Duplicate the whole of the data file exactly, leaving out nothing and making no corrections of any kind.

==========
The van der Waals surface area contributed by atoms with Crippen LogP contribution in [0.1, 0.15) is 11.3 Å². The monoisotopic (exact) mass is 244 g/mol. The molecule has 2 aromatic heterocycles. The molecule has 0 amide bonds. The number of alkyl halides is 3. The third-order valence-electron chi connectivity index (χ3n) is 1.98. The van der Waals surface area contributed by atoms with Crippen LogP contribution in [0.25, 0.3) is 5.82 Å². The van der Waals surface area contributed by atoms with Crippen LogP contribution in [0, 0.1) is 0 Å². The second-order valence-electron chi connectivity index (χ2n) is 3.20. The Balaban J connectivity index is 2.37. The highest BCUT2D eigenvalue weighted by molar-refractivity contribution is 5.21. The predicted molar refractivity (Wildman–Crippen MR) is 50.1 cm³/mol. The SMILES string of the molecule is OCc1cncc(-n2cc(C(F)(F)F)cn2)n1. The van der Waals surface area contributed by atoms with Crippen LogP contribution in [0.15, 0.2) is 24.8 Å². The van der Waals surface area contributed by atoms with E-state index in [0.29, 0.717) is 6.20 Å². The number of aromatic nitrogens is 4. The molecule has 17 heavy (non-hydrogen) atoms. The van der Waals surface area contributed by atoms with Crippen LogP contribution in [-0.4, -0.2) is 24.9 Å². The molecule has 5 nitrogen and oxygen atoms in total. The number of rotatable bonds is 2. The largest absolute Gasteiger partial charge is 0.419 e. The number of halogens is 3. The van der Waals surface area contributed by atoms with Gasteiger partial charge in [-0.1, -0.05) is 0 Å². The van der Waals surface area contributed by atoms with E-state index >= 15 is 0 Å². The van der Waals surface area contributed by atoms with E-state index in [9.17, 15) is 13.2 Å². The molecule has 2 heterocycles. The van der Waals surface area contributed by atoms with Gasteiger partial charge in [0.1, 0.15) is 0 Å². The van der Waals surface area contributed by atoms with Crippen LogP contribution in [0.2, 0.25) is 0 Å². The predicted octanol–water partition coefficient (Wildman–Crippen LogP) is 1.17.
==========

The van der Waals surface area contributed by atoms with Crippen LogP contribution in [0.1, 0.15) is 11.3 Å². The monoisotopic (exact) mass is 244 g/mol. The molecule has 2 aromatic heterocycles. The molecule has 0 amide bonds. The number of alkyl halides is 3. The third-order valence-electron chi connectivity index (χ3n) is 1.98. The van der Waals surface area contributed by atoms with Crippen LogP contribution in [0.25, 0.3) is 5.82 Å². The van der Waals surface area contributed by atoms with Crippen LogP contribution in [0, 0.1) is 0 Å². The second-order valence-electron chi connectivity index (χ2n) is 3.20. The Balaban J connectivity index is 2.37. The highest BCUT2D eigenvalue weighted by molar-refractivity contribution is 5.21. The predicted molar refractivity (Wildman–Crippen MR) is 50.1 cm³/mol. The SMILES string of the molecule is OCc1cncc(-n2cc(C(F)(F)F)cn2)n1. The van der Waals surface area contributed by atoms with Crippen LogP contribution in [0.15, 0.2) is 24.8 Å². The van der Waals surface area contributed by atoms with E-state index in [0.29, 0.717) is 6.20 Å². The number of aromatic nitrogens is 4. The molecule has 17 heavy (non-hydrogen) atoms. The van der Waals surface area contributed by atoms with Crippen LogP contribution in [-0.4, -0.2) is 24.9 Å². The molecule has 5 nitrogen and oxygen atoms in total. The number of rotatable bonds is 2. The largest absolute Gasteiger partial charge is 0.419 e. The number of halogens is 3. The van der Waals surface area contributed by atoms with Gasteiger partial charge in [-0.1, -0.05) is 0 Å². The van der Waals surface area contributed by atoms with E-state index >= 15 is 0 Å². The van der Waals surface area contributed by atoms with E-state index in [9.17, 15) is 13.2 Å². The molecule has 2 heterocycles. The van der Waals surface area contributed by atoms with Gasteiger partial charge in [0.1, 0.15) is 0 Å². The van der Waals surface area contributed by atoms with Crippen LogP contribution in [0.2, 0.25) is 0 Å². The predicted octanol–water partition coefficient (Wildman–Crippen LogP) is 1.17.